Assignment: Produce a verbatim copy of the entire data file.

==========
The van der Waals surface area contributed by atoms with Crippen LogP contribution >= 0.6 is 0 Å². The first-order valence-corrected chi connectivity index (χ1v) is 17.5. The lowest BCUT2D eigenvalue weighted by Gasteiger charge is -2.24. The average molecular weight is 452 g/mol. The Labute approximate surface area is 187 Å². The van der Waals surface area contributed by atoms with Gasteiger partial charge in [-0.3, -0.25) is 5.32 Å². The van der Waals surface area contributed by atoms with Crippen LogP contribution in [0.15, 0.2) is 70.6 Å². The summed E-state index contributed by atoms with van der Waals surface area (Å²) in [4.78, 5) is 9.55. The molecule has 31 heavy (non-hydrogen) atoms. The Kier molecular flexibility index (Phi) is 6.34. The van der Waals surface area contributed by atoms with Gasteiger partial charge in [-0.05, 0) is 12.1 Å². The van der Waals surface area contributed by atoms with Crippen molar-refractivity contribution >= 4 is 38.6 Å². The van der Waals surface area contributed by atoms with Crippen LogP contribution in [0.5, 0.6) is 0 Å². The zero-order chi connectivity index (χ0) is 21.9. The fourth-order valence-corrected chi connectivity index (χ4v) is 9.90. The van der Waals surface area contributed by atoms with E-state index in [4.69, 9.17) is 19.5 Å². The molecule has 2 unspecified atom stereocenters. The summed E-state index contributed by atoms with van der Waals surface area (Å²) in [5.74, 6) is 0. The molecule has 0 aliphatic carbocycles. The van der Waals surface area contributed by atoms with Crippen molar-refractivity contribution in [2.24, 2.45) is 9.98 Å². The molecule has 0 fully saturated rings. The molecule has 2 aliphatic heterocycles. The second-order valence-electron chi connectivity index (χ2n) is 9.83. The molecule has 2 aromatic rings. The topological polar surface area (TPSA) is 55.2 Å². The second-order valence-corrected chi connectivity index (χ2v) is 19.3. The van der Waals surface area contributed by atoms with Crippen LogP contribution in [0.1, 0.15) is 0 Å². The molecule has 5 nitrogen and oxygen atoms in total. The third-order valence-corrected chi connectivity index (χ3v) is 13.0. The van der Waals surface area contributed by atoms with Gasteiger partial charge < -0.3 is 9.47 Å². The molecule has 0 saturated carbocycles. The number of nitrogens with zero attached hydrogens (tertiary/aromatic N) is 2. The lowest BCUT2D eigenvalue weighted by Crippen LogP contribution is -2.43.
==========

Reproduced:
The van der Waals surface area contributed by atoms with Crippen LogP contribution >= 0.6 is 0 Å². The first-order valence-corrected chi connectivity index (χ1v) is 17.5. The lowest BCUT2D eigenvalue weighted by Gasteiger charge is -2.24. The average molecular weight is 452 g/mol. The Labute approximate surface area is 187 Å². The van der Waals surface area contributed by atoms with Gasteiger partial charge in [-0.3, -0.25) is 5.32 Å². The van der Waals surface area contributed by atoms with Crippen LogP contribution in [0.15, 0.2) is 70.6 Å². The summed E-state index contributed by atoms with van der Waals surface area (Å²) in [4.78, 5) is 9.55. The molecule has 31 heavy (non-hydrogen) atoms. The Kier molecular flexibility index (Phi) is 6.34. The van der Waals surface area contributed by atoms with Gasteiger partial charge in [-0.05, 0) is 12.1 Å². The van der Waals surface area contributed by atoms with Crippen molar-refractivity contribution >= 4 is 38.6 Å². The van der Waals surface area contributed by atoms with Crippen LogP contribution in [0.5, 0.6) is 0 Å². The zero-order chi connectivity index (χ0) is 21.9. The fourth-order valence-corrected chi connectivity index (χ4v) is 9.90. The van der Waals surface area contributed by atoms with E-state index in [4.69, 9.17) is 19.5 Å². The molecule has 2 unspecified atom stereocenters. The summed E-state index contributed by atoms with van der Waals surface area (Å²) in [5.74, 6) is 0. The molecule has 0 aliphatic carbocycles. The van der Waals surface area contributed by atoms with Crippen molar-refractivity contribution in [2.24, 2.45) is 9.98 Å². The molecule has 0 fully saturated rings. The molecule has 2 aliphatic heterocycles. The second-order valence-electron chi connectivity index (χ2n) is 9.83. The molecule has 2 aromatic rings. The topological polar surface area (TPSA) is 55.2 Å². The second-order valence-corrected chi connectivity index (χ2v) is 19.3. The van der Waals surface area contributed by atoms with Crippen LogP contribution in [0.1, 0.15) is 0 Å². The molecule has 5 nitrogen and oxygen atoms in total. The third-order valence-corrected chi connectivity index (χ3v) is 13.0. The van der Waals surface area contributed by atoms with Gasteiger partial charge < -0.3 is 9.47 Å². The molecule has 0 saturated carbocycles. The number of nitrogens with zero attached hydrogens (tertiary/aromatic N) is 2. The lowest BCUT2D eigenvalue weighted by Crippen LogP contribution is -2.43.